Reference > Cambridge History > Early National Literature, Part II; Later National Literature, Part I > Whitman > The Civil War
  New Friends Drum-Taps; Democratic Vistas  

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The Cambridge History of English and American Literature in 18 Volumes (1907–21).
VOLUME XVI. Early National Literature, Part II; Later National Literature, Part I.

I. Whitman.

§ 11. The Civil War.


Whitman’s optimistic faith in democracy was put to the severest possible test by the outbreak of the Civil War. But he did not come into personal touch with its heroic and pathetic sides until, in December, 1862, he went down to the front at Fredericksburg to look after his younger brother, an officer in a volunteer regiment, who had received a slight wound in battle. Shortly after the outbreak of hostilities Whitman had begun writing (June, 1861) for the weekly Brooklyn Standard a serial history of the city, entitled Brooklyniana, based on his own reminiscences, his conversations with older citizens, and his rather desultory historical reading. He had likewise been composing a few of the vivid war poems in Drum-Taps. But as the war became more serious he suspended this writing and took a loitering trip through many of his old haunts on Long Island, fishing, sailing, meeting people in the unceremonious manner of the country, and doubtless pondering the gloomy problems of the war. The early Whitman, so inadequately reported in the biographies, was preparing to give place to the well-known serious and noble Whitman of the Washington hospitals; and this leisurely visit was, one chooses to think, a farewell to the light-hearted irresponsibility of his protracted youth. Returning to Brooklyn in the fall, he took up the Brooklyniana again and occupied himself with it almost until the accident to George Whitman called him to the Virginia battle-field.   15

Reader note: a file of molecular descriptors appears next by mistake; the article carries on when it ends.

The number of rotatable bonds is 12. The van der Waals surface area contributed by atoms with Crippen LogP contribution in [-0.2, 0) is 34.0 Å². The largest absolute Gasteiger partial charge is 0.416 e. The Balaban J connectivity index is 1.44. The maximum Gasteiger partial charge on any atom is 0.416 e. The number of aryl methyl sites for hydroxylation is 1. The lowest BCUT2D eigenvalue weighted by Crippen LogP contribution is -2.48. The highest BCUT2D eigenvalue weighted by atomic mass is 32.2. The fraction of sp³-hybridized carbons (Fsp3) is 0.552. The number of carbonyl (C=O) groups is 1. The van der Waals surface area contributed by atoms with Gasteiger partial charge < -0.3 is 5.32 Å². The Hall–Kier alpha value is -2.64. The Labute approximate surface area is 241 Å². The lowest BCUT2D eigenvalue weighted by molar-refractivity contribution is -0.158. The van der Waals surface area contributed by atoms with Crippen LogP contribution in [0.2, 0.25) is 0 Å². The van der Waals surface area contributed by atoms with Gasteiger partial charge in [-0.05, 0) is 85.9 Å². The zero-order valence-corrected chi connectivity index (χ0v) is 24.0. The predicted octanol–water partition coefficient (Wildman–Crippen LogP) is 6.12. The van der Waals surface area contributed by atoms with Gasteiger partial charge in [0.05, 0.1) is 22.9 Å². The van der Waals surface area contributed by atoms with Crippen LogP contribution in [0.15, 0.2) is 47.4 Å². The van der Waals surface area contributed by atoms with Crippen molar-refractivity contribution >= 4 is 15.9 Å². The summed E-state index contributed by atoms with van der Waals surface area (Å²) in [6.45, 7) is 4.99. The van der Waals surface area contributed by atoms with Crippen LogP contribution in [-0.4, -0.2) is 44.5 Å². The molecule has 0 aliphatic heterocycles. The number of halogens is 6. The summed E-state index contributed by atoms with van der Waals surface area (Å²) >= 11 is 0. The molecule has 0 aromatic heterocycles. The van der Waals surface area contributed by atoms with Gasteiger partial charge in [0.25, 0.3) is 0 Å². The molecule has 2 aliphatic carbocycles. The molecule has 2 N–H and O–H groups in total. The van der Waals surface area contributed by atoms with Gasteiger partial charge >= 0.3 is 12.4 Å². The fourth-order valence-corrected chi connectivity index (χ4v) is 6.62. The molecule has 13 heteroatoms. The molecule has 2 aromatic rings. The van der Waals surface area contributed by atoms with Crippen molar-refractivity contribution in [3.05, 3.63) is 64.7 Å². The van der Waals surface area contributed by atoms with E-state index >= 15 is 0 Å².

Thence he casually drifted into the finest employment of his life, that of caring for sick and wounded soldiers on the field and, especially, in the many military hospitals in and about Washington. He lived frugally, supporting himself for a time by doing copying 14  and by contributing wonderfully vivid sketches of his experiences to the Brooklyn Eagle and Union and the New York Times. 15  To supply the little comforts and necessities of the hundred thousand soldiers, Northern and Southern, to whom, as he estimated, he ministered courage and cheer, he privately raised several thousand dollars from friends and correspondents in the North. When he obtained a salaried position in 1865, a generous portion of his earnings went into the same fund. But chiefly he gave himself, in undisguished affection. The full tenderness, almost motherliness, of this large-hearted, self-sacrificing man can be fully understood only in the modest but realistic account of his daily activities preserved in the letters written to his mother at the time and in the hospital-notebook jottings printed in Specimen Days. It would be a questionable serve to Whitman to affirm that these three years of slow martyrdom sanctified the whole of his life; but it is literally true that the deepest and best instincts in him never before had found such full and beautiful expression. Partly, at least, as a result of his hospital service his magnificent health was lost, and the last twenty years of his life were those of a paralytic cripple.   16

Note 14. It is probable that Whitman had been reduced to the necessity of doing copying before, for the Brooklyn city directory (Lain) for 1860 gives “Walt Whitman, copyist.” [ back ]
Note 15.  Most of these letters were reprinted in Specimen Days or in The Wound-Dresser. See Bibliography. [ back ]

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  New Friends Drum-Taps; Democratic Vistas  
 
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